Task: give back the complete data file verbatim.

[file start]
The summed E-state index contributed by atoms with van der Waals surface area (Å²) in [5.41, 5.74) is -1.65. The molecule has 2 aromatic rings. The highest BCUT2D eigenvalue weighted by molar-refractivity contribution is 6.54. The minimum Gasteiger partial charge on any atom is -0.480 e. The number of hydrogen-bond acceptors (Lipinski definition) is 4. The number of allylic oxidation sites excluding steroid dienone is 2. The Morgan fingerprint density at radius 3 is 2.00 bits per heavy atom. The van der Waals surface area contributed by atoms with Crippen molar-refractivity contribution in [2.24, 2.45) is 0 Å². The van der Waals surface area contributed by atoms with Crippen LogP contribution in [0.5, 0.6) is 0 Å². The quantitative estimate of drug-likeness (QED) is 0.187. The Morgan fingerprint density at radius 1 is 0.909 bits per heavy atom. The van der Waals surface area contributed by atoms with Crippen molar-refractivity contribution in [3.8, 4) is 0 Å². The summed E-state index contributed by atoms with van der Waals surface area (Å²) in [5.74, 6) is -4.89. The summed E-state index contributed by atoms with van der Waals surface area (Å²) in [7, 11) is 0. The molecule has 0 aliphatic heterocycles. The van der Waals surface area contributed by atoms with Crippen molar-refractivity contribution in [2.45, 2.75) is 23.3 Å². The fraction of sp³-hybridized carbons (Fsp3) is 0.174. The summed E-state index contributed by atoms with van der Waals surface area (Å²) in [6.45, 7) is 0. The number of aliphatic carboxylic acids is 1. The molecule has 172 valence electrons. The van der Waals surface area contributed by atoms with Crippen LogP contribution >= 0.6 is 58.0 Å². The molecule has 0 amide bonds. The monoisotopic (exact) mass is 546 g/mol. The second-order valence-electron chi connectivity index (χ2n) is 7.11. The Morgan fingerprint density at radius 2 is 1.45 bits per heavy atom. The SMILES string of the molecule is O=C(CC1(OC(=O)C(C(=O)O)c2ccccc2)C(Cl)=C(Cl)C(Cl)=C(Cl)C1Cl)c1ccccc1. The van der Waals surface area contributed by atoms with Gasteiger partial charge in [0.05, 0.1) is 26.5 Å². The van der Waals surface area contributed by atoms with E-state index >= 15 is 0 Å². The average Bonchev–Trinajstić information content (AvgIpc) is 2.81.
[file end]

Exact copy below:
The summed E-state index contributed by atoms with van der Waals surface area (Å²) in [5.41, 5.74) is -1.65. The molecule has 2 aromatic rings. The highest BCUT2D eigenvalue weighted by molar-refractivity contribution is 6.54. The minimum Gasteiger partial charge on any atom is -0.480 e. The number of hydrogen-bond acceptors (Lipinski definition) is 4. The number of allylic oxidation sites excluding steroid dienone is 2. The Morgan fingerprint density at radius 3 is 2.00 bits per heavy atom. The van der Waals surface area contributed by atoms with Crippen molar-refractivity contribution in [2.24, 2.45) is 0 Å². The van der Waals surface area contributed by atoms with Crippen LogP contribution in [0.5, 0.6) is 0 Å². The quantitative estimate of drug-likeness (QED) is 0.187. The Morgan fingerprint density at radius 1 is 0.909 bits per heavy atom. The van der Waals surface area contributed by atoms with Crippen molar-refractivity contribution in [3.8, 4) is 0 Å². The summed E-state index contributed by atoms with van der Waals surface area (Å²) in [5.74, 6) is -4.89. The summed E-state index contributed by atoms with van der Waals surface area (Å²) in [7, 11) is 0. The molecule has 0 aliphatic heterocycles. The van der Waals surface area contributed by atoms with Crippen molar-refractivity contribution in [2.45, 2.75) is 23.3 Å². The fraction of sp³-hybridized carbons (Fsp3) is 0.174. The summed E-state index contributed by atoms with van der Waals surface area (Å²) in [6.45, 7) is 0. The number of aliphatic carboxylic acids is 1. The molecule has 172 valence electrons. The van der Waals surface area contributed by atoms with Crippen LogP contribution >= 0.6 is 58.0 Å². The molecule has 0 amide bonds. The monoisotopic (exact) mass is 546 g/mol. The second-order valence-electron chi connectivity index (χ2n) is 7.11. The Morgan fingerprint density at radius 2 is 1.45 bits per heavy atom. The SMILES string of the molecule is O=C(CC1(OC(=O)C(C(=O)O)c2ccccc2)C(Cl)=C(Cl)C(Cl)=C(Cl)C1Cl)c1ccccc1. The van der Waals surface area contributed by atoms with Gasteiger partial charge in [0.05, 0.1) is 26.5 Å². The van der Waals surface area contributed by atoms with E-state index >= 15 is 0 Å². The average Bonchev–Trinajstić information content (AvgIpc) is 2.81.